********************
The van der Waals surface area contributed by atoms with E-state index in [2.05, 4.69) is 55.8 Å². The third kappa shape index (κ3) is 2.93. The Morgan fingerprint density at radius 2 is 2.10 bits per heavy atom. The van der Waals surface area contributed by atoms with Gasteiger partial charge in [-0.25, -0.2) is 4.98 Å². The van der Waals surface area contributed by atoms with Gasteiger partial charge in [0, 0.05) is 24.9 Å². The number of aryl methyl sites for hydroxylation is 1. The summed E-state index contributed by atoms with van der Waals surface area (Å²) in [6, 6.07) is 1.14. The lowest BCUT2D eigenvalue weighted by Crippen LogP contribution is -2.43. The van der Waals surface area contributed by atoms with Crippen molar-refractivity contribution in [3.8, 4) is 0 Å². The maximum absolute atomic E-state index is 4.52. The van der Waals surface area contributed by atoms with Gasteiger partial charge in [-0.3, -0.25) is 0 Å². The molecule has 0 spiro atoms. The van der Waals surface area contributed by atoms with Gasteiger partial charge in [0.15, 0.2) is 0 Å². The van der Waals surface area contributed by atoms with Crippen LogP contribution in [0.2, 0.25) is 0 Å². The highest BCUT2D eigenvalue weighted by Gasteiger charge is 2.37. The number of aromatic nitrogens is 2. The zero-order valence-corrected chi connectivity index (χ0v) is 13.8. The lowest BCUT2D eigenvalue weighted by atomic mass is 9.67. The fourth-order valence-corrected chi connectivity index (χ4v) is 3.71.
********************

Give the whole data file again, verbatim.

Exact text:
The van der Waals surface area contributed by atoms with E-state index in [2.05, 4.69) is 55.8 Å². The third kappa shape index (κ3) is 2.93. The Morgan fingerprint density at radius 2 is 2.10 bits per heavy atom. The van der Waals surface area contributed by atoms with Gasteiger partial charge in [-0.25, -0.2) is 4.98 Å². The van der Waals surface area contributed by atoms with Gasteiger partial charge in [0, 0.05) is 24.9 Å². The number of aryl methyl sites for hydroxylation is 1. The summed E-state index contributed by atoms with van der Waals surface area (Å²) in [6, 6.07) is 1.14. The lowest BCUT2D eigenvalue weighted by Crippen LogP contribution is -2.43. The van der Waals surface area contributed by atoms with Crippen molar-refractivity contribution in [3.8, 4) is 0 Å². The maximum absolute atomic E-state index is 4.52. The van der Waals surface area contributed by atoms with Gasteiger partial charge in [-0.3, -0.25) is 0 Å². The molecule has 0 spiro atoms. The van der Waals surface area contributed by atoms with Gasteiger partial charge in [0.15, 0.2) is 0 Å². The van der Waals surface area contributed by atoms with Crippen LogP contribution in [0.2, 0.25) is 0 Å². The highest BCUT2D eigenvalue weighted by Gasteiger charge is 2.37. The number of aromatic nitrogens is 2. The zero-order valence-corrected chi connectivity index (χ0v) is 13.8. The lowest BCUT2D eigenvalue weighted by atomic mass is 9.67. The fourth-order valence-corrected chi connectivity index (χ4v) is 3.71.